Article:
All of the above detract from the organisation’s ability to delight customers, deliver value, and compete in a changing marketplace. The organisation easily becomes calcified.

Building a Feedback mode culture

To build a Feedback mode culture, two cultural qualities trump others - safety to experiment, and empowerment to try things out.

While no-one seeks to fail, a lot of ideas just don't work. Many ideas are good on paper (like Marx's communism), but fail in real life. And it’s okay to discover something doesn’t work. Quoting Thomas A. Edison, “I have not failed. I've just found 10,000 ways that won't work.” But what should not be accepted are making mistakes more expensive than they have to be, reacting slowly to them once identified, and repeating the same mistakes.

In Feedback mode organisations, leaders act more like coaches than managers. They encourage people to try things out, and challenge the people to find effective ways of validating their ideas quickly so that possible failure doesn't become too costly. They have to push back against Permission mode by rejecting the offered power position in their communication and coaching the other person to maintain ownership and responsibility.

Peers also have to communicate differently. When someone notices another person using Permission mode on them, they have to reject the power and guide the conversation to Feedback mode. This may sometimes be very hard to recognize and do, but being aware of the different modes and their impact should help. And if the leaders do this, others are likely to copy the same communication style.

Feedback mode in practice

I used to think giving everyone a company credit card and allowing them to decide how to use it (without pre- or post-approval) was a good way of removing waste related to purchase processing at Futurice (and still do), but I no longer think it's the most important reason for the policy. It is an example of Feedback mode in practice.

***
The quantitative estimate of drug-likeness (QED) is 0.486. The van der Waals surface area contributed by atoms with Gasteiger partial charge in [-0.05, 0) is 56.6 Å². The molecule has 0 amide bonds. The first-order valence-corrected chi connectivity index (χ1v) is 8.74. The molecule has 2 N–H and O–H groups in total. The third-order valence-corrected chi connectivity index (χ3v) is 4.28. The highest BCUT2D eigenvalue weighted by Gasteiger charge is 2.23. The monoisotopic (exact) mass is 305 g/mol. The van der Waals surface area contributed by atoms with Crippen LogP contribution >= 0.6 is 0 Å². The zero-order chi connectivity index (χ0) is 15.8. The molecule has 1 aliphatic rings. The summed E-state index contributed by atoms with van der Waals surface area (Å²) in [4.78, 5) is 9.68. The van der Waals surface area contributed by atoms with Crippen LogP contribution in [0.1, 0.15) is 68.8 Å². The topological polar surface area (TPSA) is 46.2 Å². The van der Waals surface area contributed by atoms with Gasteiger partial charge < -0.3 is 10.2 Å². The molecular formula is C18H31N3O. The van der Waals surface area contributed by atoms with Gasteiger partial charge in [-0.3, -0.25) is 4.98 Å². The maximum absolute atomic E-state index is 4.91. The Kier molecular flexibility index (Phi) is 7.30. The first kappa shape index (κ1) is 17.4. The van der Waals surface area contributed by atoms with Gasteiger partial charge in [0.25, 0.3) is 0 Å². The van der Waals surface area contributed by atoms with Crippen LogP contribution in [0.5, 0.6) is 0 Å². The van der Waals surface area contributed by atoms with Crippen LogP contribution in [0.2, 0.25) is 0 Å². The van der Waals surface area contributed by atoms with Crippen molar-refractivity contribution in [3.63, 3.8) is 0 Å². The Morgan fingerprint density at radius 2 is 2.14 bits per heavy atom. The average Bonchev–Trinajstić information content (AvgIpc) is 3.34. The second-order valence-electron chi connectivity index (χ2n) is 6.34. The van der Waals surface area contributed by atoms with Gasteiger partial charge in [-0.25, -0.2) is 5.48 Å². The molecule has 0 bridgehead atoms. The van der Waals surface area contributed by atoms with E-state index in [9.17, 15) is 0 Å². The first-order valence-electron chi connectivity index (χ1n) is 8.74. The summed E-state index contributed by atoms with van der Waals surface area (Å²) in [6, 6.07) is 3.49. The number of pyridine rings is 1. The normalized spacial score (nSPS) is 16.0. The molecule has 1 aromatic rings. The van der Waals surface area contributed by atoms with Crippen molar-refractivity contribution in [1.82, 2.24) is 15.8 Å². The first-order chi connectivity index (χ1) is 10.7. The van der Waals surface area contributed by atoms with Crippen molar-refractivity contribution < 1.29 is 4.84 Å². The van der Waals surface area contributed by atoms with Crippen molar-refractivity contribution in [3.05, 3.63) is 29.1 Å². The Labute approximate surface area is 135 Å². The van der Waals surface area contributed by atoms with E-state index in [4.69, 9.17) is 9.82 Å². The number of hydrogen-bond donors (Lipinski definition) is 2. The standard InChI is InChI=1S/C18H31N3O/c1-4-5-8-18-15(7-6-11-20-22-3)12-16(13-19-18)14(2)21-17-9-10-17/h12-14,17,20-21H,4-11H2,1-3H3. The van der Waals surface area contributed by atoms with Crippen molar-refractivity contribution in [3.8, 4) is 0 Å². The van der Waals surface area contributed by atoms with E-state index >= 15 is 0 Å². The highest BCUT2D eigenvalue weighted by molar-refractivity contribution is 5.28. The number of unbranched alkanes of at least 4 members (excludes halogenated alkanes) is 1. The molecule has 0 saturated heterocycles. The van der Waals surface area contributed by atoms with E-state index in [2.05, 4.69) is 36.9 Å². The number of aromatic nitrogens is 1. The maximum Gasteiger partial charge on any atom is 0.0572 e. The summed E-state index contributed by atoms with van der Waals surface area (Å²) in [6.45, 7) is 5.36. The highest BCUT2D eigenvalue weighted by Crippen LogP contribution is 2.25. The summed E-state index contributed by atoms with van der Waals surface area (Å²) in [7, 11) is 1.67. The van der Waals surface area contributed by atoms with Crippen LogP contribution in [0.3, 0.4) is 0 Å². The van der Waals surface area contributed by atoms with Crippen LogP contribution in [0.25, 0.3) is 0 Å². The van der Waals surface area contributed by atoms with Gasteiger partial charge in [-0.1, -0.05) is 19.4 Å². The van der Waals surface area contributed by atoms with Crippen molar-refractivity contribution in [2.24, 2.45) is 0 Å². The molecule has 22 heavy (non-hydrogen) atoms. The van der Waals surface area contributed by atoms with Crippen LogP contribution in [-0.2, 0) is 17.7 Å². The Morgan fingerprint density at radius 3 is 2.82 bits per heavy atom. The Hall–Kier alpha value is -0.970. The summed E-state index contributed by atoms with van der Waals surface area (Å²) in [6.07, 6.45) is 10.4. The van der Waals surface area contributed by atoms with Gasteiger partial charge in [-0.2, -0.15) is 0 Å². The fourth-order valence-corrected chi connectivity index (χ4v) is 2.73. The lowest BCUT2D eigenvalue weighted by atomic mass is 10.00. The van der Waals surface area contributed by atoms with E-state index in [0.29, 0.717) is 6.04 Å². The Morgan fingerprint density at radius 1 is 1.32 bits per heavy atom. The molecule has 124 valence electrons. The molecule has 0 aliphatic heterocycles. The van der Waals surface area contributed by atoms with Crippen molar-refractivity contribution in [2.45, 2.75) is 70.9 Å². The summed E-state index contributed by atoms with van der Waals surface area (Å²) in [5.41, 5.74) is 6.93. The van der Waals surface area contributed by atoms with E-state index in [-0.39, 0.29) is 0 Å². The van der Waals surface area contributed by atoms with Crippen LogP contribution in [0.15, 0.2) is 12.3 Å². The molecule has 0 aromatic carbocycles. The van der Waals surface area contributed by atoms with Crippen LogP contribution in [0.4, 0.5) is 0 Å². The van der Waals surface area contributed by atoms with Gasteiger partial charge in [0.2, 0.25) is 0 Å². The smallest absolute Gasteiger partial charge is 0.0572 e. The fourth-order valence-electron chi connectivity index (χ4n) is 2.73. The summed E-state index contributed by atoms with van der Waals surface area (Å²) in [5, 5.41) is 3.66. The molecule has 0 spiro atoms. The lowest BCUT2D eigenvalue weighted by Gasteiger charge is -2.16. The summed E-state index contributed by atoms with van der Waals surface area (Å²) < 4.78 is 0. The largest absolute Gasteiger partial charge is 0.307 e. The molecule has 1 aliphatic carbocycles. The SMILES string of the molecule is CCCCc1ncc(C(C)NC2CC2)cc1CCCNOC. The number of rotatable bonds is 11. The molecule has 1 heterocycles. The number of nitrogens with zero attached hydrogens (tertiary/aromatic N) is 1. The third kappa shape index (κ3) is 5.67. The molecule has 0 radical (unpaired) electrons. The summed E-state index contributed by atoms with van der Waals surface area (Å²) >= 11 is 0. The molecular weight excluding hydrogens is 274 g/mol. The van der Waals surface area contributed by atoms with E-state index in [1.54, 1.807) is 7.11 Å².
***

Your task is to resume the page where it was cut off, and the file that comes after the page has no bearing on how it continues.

While Futurice’s credit card policy is only one possible practice, empowering people for independent action is a necessary part of achieving a Feedback mode culture. As long as an organization maintains managerial control of expenses, it is forcing Permission mode communication for the majority of its employees. It’s very hard to use Feedback mode when one doesn’t have the right to act on one’s decisions. It’s also very hard for the organisational leaders to encourage independent action, since they often subject to similar approval process, too.

Even though moving your culture from Permission mode to Feedback mode is challenging and time consuming, I strongly recommend organisations to start looking for ways in which they can increase individual initiative and action in the organisation. The first step is to start removing, or changing, managerial processes that force people to seek approval for their work. The second step is to help leaders learn ways in which they can constructively coach people in their daily activities. After this, a bit of retrospection is in place to discover further actions.

On an individual level, anyone can start improving the way they interact with others. How often do you seek approval over feedback? How can you minimize these situations? In what way should you change your language or mindset? Do you notice others seeking approval from you? Is the way you communicate causing that? Reflecting on questions such as these is a good starting point. Then consciously start adjusting your communication and behavior.

And remember, this stuff is mostly in your head. It’s more about you than your environment.